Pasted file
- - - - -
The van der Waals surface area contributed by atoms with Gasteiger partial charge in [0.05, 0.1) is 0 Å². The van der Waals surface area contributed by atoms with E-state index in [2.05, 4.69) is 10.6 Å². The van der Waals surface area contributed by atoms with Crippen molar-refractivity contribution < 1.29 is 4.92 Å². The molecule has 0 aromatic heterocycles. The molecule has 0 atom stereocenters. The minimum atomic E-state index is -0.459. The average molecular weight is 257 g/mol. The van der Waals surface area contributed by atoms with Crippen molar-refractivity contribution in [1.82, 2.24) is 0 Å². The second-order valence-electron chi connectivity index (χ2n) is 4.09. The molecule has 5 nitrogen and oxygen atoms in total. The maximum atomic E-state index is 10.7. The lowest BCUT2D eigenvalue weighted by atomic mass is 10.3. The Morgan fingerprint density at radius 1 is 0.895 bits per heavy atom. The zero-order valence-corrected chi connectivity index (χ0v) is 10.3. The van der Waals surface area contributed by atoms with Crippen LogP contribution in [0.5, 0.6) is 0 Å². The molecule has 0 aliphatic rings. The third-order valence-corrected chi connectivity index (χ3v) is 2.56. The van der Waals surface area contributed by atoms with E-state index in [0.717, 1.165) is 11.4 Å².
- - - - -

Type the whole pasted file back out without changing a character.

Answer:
The van der Waals surface area contributed by atoms with Gasteiger partial charge in [0.05, 0.1) is 0 Å². The van der Waals surface area contributed by atoms with E-state index in [2.05, 4.69) is 10.6 Å². The van der Waals surface area contributed by atoms with Crippen molar-refractivity contribution < 1.29 is 4.92 Å². The molecule has 0 aromatic heterocycles. The molecule has 0 atom stereocenters. The minimum atomic E-state index is -0.459. The average molecular weight is 257 g/mol. The van der Waals surface area contributed by atoms with Crippen molar-refractivity contribution in [1.82, 2.24) is 0 Å². The second-order valence-electron chi connectivity index (χ2n) is 4.09. The molecule has 5 nitrogen and oxygen atoms in total. The maximum atomic E-state index is 10.7. The lowest BCUT2D eigenvalue weighted by atomic mass is 10.3. The Morgan fingerprint density at radius 1 is 0.895 bits per heavy atom. The zero-order valence-corrected chi connectivity index (χ0v) is 10.3. The van der Waals surface area contributed by atoms with Crippen LogP contribution in [0.5, 0.6) is 0 Å². The molecule has 0 aliphatic rings. The third-order valence-corrected chi connectivity index (χ3v) is 2.56. The van der Waals surface area contributed by atoms with E-state index in [0.717, 1.165) is 11.4 Å².